Last summer, I went to Paris for five days with a dear friend of mine. We stayed with a British/Spanish family in Malakoff, a suburban commune in the southwest of Paris. The couple had fallen in love in Paris many years ago, and had decided to make it their home. They welcomed us into their home, like we were their teenage children, and almost every morning and night, we would eat together.
In the morning, I’d have tea and toast with the Spanish academic, and we would talk about everything from politics to gender identity. During the day, my friend and I would be off doing what tourists do in Paris, visiting the Eiffel Tower, Musee D’Orsay, Arc de Triomph, the Seine River, Notre Dame de Paris, etc. Then in the evening, we would return for a family dinner with their real teenage children. Most nights, dinner was out on the patio, but one night, we lounged around eating fresh bread, foreign cheeses, and fancy salads, watching Sofia Coppola’s Marie Antoinette starring Kirsten Dunst. The next morning, we took the train to Versailles. Versailles was exquisite, but to be honest, my best morning was in Malakoff at the market. The market was a fusing of cultures, breads, olives, cheeses, fish, vegetables, fruits, and household goods. It reminded me of an Asian market, filled with the energy of the local vendors, and the haggling clientele.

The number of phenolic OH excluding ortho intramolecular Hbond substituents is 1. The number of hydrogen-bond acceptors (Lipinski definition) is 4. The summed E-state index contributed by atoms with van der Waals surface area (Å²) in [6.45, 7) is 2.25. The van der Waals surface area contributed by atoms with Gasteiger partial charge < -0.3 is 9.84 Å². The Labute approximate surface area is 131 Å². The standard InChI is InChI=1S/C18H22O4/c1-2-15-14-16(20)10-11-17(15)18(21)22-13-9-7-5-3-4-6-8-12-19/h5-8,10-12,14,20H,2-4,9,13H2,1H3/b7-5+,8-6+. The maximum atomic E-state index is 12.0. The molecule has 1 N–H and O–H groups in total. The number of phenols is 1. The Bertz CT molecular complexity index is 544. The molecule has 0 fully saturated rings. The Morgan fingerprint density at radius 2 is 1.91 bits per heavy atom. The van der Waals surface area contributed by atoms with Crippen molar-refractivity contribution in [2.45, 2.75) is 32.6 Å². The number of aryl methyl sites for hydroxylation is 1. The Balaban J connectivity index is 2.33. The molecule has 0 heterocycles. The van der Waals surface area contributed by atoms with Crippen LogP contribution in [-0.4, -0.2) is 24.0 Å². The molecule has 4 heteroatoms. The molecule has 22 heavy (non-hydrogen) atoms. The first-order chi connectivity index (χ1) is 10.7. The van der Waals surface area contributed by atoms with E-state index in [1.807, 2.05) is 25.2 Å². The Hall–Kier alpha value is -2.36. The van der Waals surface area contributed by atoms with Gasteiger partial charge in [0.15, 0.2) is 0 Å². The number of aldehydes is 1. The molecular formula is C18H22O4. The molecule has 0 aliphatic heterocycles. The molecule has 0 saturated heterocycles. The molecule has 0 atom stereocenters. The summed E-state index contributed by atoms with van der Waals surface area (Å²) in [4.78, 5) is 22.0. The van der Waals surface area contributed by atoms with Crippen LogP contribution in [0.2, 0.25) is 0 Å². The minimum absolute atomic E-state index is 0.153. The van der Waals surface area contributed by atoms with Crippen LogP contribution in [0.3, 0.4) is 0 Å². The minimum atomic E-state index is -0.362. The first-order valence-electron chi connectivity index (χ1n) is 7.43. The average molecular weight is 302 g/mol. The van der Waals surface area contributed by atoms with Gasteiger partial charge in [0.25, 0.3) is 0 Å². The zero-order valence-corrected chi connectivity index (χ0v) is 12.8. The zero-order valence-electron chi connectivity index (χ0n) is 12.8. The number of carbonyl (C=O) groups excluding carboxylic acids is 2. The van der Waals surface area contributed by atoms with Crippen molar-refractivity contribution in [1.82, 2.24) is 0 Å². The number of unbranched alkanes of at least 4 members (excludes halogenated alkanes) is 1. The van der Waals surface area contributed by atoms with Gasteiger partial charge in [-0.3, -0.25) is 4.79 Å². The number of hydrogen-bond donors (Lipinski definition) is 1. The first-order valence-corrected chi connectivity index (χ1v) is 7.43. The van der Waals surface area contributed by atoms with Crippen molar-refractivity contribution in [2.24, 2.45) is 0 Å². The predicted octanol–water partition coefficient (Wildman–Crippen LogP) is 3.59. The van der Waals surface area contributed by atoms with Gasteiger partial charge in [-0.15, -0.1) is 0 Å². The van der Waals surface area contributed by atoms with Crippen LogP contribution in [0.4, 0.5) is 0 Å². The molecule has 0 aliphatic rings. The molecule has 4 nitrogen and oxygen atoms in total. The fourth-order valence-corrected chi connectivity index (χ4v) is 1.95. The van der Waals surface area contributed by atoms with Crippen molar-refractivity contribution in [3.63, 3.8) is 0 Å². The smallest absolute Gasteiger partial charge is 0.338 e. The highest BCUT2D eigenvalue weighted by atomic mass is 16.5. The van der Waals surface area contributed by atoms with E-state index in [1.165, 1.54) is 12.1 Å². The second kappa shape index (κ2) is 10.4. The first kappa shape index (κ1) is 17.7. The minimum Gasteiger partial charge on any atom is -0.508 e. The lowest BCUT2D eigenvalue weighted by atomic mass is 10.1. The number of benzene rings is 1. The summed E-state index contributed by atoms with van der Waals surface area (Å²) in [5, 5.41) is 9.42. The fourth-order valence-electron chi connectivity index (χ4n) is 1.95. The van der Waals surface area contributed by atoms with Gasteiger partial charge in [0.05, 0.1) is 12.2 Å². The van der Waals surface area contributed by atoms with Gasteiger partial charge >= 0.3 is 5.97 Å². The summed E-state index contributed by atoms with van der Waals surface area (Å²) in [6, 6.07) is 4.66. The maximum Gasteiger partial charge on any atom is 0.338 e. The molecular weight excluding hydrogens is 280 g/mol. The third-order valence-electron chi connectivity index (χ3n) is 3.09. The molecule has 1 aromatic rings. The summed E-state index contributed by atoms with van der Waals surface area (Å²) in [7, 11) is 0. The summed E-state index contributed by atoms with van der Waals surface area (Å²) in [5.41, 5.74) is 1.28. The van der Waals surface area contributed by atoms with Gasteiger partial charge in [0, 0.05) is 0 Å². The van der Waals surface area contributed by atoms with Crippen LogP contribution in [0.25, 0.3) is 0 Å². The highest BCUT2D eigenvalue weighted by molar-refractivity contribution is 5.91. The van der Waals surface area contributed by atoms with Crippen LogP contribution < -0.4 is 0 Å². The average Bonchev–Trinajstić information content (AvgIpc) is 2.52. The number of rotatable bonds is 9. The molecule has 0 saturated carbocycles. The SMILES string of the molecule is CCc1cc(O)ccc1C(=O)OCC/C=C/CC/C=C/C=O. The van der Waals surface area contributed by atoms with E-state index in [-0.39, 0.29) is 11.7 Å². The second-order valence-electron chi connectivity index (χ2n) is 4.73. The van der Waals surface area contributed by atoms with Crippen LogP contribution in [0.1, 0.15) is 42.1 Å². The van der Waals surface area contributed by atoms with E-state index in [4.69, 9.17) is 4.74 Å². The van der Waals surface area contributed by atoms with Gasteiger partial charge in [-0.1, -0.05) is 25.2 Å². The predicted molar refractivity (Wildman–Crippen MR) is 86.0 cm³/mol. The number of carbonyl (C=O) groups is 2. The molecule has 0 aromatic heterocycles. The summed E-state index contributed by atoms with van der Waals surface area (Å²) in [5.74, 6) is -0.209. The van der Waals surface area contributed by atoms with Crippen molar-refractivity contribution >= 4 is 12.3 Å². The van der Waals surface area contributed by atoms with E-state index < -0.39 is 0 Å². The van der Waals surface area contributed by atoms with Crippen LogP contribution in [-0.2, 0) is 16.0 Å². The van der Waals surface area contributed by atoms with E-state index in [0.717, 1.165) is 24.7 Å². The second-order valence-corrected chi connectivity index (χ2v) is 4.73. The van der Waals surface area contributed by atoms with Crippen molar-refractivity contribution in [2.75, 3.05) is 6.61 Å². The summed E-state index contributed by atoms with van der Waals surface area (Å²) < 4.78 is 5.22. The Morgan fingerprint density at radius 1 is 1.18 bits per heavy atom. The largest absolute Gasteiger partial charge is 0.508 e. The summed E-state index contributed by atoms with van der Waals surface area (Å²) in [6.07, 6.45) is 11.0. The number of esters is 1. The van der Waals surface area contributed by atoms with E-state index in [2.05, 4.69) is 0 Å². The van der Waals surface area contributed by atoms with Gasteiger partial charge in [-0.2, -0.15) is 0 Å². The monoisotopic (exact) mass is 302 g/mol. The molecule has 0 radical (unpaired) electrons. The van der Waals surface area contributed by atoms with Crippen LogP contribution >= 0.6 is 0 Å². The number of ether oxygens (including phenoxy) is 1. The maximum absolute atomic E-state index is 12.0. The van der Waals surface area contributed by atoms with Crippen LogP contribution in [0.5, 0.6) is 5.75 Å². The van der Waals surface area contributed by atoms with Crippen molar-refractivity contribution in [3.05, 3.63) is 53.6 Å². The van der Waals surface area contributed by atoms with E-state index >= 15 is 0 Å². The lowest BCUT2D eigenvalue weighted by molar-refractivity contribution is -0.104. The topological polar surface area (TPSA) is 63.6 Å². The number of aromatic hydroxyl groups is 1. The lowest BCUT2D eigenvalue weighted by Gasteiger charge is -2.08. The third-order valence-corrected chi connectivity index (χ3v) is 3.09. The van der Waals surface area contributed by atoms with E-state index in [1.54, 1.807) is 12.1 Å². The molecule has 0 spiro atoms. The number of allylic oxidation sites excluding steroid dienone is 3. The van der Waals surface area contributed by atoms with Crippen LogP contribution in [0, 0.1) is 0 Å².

I had a good five days in Paris, and as much as I enjoyed the museums and monuments, it was the food (bread and cheese) and the family in Malakoff, that left a lasting impression.